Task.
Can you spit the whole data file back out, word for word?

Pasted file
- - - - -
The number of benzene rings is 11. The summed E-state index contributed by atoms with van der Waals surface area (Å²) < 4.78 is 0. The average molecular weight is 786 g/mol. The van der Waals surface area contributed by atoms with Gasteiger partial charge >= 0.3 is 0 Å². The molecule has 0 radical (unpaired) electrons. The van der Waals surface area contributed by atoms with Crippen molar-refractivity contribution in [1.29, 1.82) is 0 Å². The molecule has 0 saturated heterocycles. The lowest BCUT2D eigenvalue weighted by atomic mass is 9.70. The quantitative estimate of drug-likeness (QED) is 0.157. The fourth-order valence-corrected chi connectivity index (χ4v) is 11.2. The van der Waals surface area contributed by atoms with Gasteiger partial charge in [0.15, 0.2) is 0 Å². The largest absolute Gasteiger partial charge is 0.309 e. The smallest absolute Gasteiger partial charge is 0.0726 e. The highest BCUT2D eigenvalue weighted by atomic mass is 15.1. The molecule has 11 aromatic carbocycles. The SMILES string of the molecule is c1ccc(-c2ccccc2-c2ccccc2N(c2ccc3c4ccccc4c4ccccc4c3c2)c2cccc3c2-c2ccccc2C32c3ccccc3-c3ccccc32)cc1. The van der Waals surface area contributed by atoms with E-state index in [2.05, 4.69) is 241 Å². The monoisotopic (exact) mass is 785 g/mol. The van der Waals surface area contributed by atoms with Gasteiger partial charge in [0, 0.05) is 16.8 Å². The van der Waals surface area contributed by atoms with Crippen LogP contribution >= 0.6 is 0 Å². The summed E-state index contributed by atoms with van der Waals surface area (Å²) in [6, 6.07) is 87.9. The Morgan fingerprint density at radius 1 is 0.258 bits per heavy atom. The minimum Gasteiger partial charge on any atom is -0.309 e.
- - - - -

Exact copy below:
The number of benzene rings is 11. The summed E-state index contributed by atoms with van der Waals surface area (Å²) < 4.78 is 0. The average molecular weight is 786 g/mol. The van der Waals surface area contributed by atoms with Gasteiger partial charge >= 0.3 is 0 Å². The molecule has 0 radical (unpaired) electrons. The van der Waals surface area contributed by atoms with Crippen molar-refractivity contribution in [1.29, 1.82) is 0 Å². The molecule has 0 saturated heterocycles. The lowest BCUT2D eigenvalue weighted by atomic mass is 9.70. The quantitative estimate of drug-likeness (QED) is 0.157. The fourth-order valence-corrected chi connectivity index (χ4v) is 11.2. The van der Waals surface area contributed by atoms with Gasteiger partial charge in [0.15, 0.2) is 0 Å². The largest absolute Gasteiger partial charge is 0.309 e. The smallest absolute Gasteiger partial charge is 0.0726 e. The highest BCUT2D eigenvalue weighted by atomic mass is 15.1. The molecule has 11 aromatic carbocycles. The SMILES string of the molecule is c1ccc(-c2ccccc2-c2ccccc2N(c2ccc3c4ccccc4c4ccccc4c3c2)c2cccc3c2-c2ccccc2C32c3ccccc3-c3ccccc32)cc1. The van der Waals surface area contributed by atoms with E-state index in [2.05, 4.69) is 241 Å². The monoisotopic (exact) mass is 785 g/mol. The van der Waals surface area contributed by atoms with Gasteiger partial charge in [0, 0.05) is 16.8 Å². The van der Waals surface area contributed by atoms with Crippen LogP contribution >= 0.6 is 0 Å². The summed E-state index contributed by atoms with van der Waals surface area (Å²) in [6, 6.07) is 87.9. The Morgan fingerprint density at radius 1 is 0.258 bits per heavy atom. The minimum Gasteiger partial charge on any atom is -0.309 e.